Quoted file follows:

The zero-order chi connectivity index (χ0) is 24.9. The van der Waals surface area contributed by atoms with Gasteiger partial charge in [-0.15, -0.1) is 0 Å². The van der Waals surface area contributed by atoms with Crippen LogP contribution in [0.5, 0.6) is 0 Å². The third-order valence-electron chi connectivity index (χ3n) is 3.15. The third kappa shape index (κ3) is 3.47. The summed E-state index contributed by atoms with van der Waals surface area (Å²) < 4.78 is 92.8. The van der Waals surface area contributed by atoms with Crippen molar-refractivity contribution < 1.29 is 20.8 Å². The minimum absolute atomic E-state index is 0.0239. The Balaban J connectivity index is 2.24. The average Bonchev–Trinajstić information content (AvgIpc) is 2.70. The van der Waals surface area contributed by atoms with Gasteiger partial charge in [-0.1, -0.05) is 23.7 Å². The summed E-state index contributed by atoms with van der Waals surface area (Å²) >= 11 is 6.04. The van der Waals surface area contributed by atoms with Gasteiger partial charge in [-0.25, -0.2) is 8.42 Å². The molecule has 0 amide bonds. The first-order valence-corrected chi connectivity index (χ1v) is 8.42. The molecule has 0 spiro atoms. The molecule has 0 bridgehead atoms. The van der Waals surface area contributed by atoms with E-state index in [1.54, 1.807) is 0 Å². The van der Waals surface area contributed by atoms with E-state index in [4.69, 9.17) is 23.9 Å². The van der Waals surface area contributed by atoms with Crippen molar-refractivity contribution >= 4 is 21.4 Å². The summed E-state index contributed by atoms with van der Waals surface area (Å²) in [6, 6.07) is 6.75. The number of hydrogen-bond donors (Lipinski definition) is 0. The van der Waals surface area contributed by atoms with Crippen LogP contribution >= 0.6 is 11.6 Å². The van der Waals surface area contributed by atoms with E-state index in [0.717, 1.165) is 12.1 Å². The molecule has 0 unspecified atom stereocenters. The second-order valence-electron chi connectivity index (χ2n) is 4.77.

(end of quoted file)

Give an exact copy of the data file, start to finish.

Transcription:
The zero-order chi connectivity index (χ0) is 24.9. The van der Waals surface area contributed by atoms with Gasteiger partial charge in [-0.15, -0.1) is 0 Å². The van der Waals surface area contributed by atoms with Crippen LogP contribution in [0.5, 0.6) is 0 Å². The third-order valence-electron chi connectivity index (χ3n) is 3.15. The third kappa shape index (κ3) is 3.47. The summed E-state index contributed by atoms with van der Waals surface area (Å²) < 4.78 is 92.8. The van der Waals surface area contributed by atoms with Crippen molar-refractivity contribution < 1.29 is 20.8 Å². The minimum absolute atomic E-state index is 0.0239. The Balaban J connectivity index is 2.24. The average Bonchev–Trinajstić information content (AvgIpc) is 2.70. The van der Waals surface area contributed by atoms with Gasteiger partial charge in [-0.1, -0.05) is 23.7 Å². The summed E-state index contributed by atoms with van der Waals surface area (Å²) >= 11 is 6.04. The van der Waals surface area contributed by atoms with Gasteiger partial charge in [-0.25, -0.2) is 8.42 Å². The molecule has 0 amide bonds. The first-order valence-corrected chi connectivity index (χ1v) is 8.42. The molecule has 0 spiro atoms. The molecule has 0 bridgehead atoms. The van der Waals surface area contributed by atoms with E-state index in [1.54, 1.807) is 0 Å². The van der Waals surface area contributed by atoms with E-state index in [4.69, 9.17) is 23.9 Å². The van der Waals surface area contributed by atoms with Crippen molar-refractivity contribution >= 4 is 21.4 Å². The summed E-state index contributed by atoms with van der Waals surface area (Å²) in [6, 6.07) is 6.75. The number of hydrogen-bond donors (Lipinski definition) is 0. The van der Waals surface area contributed by atoms with Crippen LogP contribution >= 0.6 is 11.6 Å². The van der Waals surface area contributed by atoms with E-state index in [0.717, 1.165) is 12.1 Å². The molecule has 0 unspecified atom stereocenters. The second-order valence-electron chi connectivity index (χ2n) is 4.77.